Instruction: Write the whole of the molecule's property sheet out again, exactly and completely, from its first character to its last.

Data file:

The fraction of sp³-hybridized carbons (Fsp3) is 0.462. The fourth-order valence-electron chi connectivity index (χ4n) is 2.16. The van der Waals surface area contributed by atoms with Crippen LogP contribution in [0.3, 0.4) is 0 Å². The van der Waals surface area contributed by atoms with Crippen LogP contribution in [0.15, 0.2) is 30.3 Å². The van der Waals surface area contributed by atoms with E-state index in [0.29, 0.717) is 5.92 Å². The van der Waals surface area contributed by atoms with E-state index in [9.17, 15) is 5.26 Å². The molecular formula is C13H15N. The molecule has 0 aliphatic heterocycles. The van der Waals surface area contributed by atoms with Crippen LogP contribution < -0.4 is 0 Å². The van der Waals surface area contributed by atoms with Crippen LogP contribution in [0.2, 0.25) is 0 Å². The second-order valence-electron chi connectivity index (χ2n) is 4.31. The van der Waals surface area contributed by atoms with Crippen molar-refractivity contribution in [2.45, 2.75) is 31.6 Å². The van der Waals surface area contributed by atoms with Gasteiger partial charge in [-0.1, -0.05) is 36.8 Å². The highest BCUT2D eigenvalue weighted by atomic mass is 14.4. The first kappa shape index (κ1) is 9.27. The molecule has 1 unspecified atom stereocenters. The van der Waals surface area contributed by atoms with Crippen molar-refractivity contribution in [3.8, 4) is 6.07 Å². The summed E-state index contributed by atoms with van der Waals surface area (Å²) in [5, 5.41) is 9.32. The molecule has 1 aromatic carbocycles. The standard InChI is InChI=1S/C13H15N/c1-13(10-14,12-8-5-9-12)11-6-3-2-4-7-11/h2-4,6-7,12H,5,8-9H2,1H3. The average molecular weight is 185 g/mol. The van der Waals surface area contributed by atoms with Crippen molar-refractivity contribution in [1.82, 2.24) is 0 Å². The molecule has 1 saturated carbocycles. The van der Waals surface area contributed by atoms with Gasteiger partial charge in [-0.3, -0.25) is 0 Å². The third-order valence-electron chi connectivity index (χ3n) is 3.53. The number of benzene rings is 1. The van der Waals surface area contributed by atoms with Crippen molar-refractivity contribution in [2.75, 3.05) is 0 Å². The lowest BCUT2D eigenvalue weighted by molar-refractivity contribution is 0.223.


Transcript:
The fraction of sp³-hybridized carbons (Fsp3) is 0.462. The fourth-order valence-electron chi connectivity index (χ4n) is 2.16. The van der Waals surface area contributed by atoms with Crippen LogP contribution in [0.3, 0.4) is 0 Å². The van der Waals surface area contributed by atoms with Crippen LogP contribution in [0.15, 0.2) is 30.3 Å². The van der Waals surface area contributed by atoms with E-state index in [0.29, 0.717) is 5.92 Å². The van der Waals surface area contributed by atoms with E-state index in [9.17, 15) is 5.26 Å². The molecular formula is C13H15N. The molecule has 0 aliphatic heterocycles. The van der Waals surface area contributed by atoms with Crippen LogP contribution < -0.4 is 0 Å². The van der Waals surface area contributed by atoms with Crippen LogP contribution in [0.2, 0.25) is 0 Å². The second-order valence-electron chi connectivity index (χ2n) is 4.31. The van der Waals surface area contributed by atoms with Crippen molar-refractivity contribution in [2.45, 2.75) is 31.6 Å². The van der Waals surface area contributed by atoms with Gasteiger partial charge in [-0.1, -0.05) is 36.8 Å². The highest BCUT2D eigenvalue weighted by atomic mass is 14.4. The first kappa shape index (κ1) is 9.27. The molecule has 1 unspecified atom stereocenters. The van der Waals surface area contributed by atoms with Crippen molar-refractivity contribution in [3.8, 4) is 6.07 Å². The summed E-state index contributed by atoms with van der Waals surface area (Å²) in [5, 5.41) is 9.32. The molecule has 1 aromatic carbocycles. The standard InChI is InChI=1S/C13H15N/c1-13(10-14,12-8-5-9-12)11-6-3-2-4-7-11/h2-4,6-7,12H,5,8-9H2,1H3. The average molecular weight is 185 g/mol. The van der Waals surface area contributed by atoms with Crippen molar-refractivity contribution in [1.82, 2.24) is 0 Å². The molecule has 1 saturated carbocycles. The van der Waals surface area contributed by atoms with Gasteiger partial charge in [-0.3, -0.25) is 0 Å². The third-order valence-electron chi connectivity index (χ3n) is 3.53. The number of benzene rings is 1. The van der Waals surface area contributed by atoms with Crippen molar-refractivity contribution in [2.75, 3.05) is 0 Å². The lowest BCUT2D eigenvalue weighted by molar-refractivity contribution is 0.223.